The typical New England child would begin instruction before age six, attending a local Dame school wherein an older woman (usually widowed) would teach the rudiments. After mastering reading through the hornbook or the New England Primer, he would advance to a writing school. If he were proficient he would attend a grammar school, learning the classics.

From Adams to Washington, the leaders of America went to school. Washington apparently attended the least amount while many others attended school for most of their education and/or learned from tutors at home. Southern schools were usually found on plantations--private tutors-turned-public-teachers for the neighboring families.

Leaders, such as John Eliot and Cotton Mather, promoted parental nurture as well as Christian day schools. Likewise, Noah Webster, Adams and Jefferson encouraged the creation of schools. Some election-day sermons exhorted the listeners to support local schooling. The Presbyterian Synod of New York and Philadelphia publicly called for more schools.

Many pre-1800 state constitutions included provisions for public education: Massachusetts, New Hampshire, Vermont, Pennsylvania, Delaware and Georgia. New York state provided for schools, with over half of her children in school by 1800. According to professor Samuel Miller, the proliferation of primary schools was great in the late 1700s. In 1812, Pierre Samuel Du Pont de Nemours, after touring America at Jefferson's behest, observed that in contrast to Europe, Americans "have a great number of primary schools…So then, nearly all young Americans learn to read, write and cipher" (trans. Dr. Coppes). De Tocqueville in 1830 made similar observations, lauding the reading culture of the families and communities. By 1840 probably 59% of American children attended schools.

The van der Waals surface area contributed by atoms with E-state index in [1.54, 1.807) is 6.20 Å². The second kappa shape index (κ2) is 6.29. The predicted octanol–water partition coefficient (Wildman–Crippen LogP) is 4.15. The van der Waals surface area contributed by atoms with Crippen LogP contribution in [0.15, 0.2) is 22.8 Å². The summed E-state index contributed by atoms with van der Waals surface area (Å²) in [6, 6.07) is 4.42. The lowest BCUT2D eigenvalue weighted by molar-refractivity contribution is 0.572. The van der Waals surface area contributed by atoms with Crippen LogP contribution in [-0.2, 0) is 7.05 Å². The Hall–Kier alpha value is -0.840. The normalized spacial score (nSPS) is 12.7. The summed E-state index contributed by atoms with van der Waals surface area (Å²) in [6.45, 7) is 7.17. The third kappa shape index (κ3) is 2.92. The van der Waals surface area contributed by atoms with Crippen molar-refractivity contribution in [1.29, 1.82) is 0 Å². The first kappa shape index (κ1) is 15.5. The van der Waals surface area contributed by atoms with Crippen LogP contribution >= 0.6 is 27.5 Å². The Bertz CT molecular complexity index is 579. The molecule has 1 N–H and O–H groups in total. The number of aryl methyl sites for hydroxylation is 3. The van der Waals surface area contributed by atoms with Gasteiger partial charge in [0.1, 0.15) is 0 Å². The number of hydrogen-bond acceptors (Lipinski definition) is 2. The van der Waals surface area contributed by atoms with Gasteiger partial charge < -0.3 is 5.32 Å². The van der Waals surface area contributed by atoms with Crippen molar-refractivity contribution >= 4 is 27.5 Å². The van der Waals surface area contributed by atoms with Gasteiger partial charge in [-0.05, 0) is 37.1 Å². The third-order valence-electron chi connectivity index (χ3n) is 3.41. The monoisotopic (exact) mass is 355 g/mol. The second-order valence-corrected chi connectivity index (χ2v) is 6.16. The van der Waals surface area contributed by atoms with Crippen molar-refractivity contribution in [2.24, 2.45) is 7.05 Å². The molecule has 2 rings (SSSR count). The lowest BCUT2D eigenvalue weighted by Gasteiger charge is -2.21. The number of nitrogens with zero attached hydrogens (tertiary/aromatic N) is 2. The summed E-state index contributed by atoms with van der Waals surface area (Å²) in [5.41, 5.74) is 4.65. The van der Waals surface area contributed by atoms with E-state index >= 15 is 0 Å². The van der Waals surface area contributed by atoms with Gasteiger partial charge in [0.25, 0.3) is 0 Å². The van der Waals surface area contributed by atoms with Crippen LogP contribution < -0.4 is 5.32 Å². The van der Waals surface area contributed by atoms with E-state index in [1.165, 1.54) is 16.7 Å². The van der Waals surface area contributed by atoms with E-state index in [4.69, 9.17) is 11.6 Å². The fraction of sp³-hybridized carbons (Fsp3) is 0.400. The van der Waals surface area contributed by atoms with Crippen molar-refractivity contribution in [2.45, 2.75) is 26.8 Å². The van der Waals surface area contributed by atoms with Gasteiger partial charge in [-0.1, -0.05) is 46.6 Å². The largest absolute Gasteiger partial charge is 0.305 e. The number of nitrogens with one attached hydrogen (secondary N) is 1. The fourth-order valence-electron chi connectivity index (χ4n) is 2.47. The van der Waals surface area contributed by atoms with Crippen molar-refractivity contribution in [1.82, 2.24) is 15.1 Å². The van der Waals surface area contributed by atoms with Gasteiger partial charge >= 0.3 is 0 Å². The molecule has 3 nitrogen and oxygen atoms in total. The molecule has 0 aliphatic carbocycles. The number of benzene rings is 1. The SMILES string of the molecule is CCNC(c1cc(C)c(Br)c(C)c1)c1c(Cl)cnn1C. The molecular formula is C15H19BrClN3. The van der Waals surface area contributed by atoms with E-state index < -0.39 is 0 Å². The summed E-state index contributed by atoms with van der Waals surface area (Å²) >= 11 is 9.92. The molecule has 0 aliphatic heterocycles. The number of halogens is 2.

The lesson to be found here is that our spiritual and political fathers and mothers exercised their God-given freedom to educate their children as they saw fit. Such education under-girded the founding of this nation without much spiritual or political harm. The emphasis was on religious and vocational training, not upon how such training was accomplished. Whether at home or abroad, the cultures in Europe and America were homogeneous enough that a three-fold instructional approach--family, church and school--was exercised without much concern. No family was an island.